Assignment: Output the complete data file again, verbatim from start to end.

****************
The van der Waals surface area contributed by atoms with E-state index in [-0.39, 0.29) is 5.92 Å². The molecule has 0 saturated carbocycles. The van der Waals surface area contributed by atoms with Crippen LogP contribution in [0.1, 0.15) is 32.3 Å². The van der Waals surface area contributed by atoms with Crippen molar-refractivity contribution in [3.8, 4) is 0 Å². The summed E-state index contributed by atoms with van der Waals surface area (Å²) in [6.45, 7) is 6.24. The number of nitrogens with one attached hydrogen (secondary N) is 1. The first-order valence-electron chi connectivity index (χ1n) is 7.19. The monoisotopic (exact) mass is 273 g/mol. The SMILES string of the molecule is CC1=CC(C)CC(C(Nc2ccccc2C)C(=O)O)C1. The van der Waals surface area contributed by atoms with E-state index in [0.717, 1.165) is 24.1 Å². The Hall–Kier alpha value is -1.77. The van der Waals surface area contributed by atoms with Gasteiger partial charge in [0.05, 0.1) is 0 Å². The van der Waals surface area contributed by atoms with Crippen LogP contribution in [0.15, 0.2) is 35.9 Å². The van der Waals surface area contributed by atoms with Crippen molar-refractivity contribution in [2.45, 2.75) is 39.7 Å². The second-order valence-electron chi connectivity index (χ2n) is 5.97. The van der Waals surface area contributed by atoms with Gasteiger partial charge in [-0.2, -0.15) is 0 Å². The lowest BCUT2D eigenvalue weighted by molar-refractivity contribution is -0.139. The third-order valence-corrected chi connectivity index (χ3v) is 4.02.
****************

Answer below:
The van der Waals surface area contributed by atoms with E-state index in [-0.39, 0.29) is 5.92 Å². The molecule has 0 saturated carbocycles. The van der Waals surface area contributed by atoms with Crippen LogP contribution in [0.1, 0.15) is 32.3 Å². The van der Waals surface area contributed by atoms with Crippen molar-refractivity contribution in [3.8, 4) is 0 Å². The summed E-state index contributed by atoms with van der Waals surface area (Å²) in [6.45, 7) is 6.24. The number of nitrogens with one attached hydrogen (secondary N) is 1. The first-order valence-electron chi connectivity index (χ1n) is 7.19. The monoisotopic (exact) mass is 273 g/mol. The SMILES string of the molecule is CC1=CC(C)CC(C(Nc2ccccc2C)C(=O)O)C1. The van der Waals surface area contributed by atoms with E-state index in [0.717, 1.165) is 24.1 Å². The Hall–Kier alpha value is -1.77. The van der Waals surface area contributed by atoms with Gasteiger partial charge in [0.05, 0.1) is 0 Å². The van der Waals surface area contributed by atoms with Crippen LogP contribution in [0.15, 0.2) is 35.9 Å². The van der Waals surface area contributed by atoms with Crippen molar-refractivity contribution in [2.45, 2.75) is 39.7 Å². The second-order valence-electron chi connectivity index (χ2n) is 5.97. The van der Waals surface area contributed by atoms with Gasteiger partial charge in [-0.2, -0.15) is 0 Å². The lowest BCUT2D eigenvalue weighted by molar-refractivity contribution is -0.139. The third-order valence-corrected chi connectivity index (χ3v) is 4.02.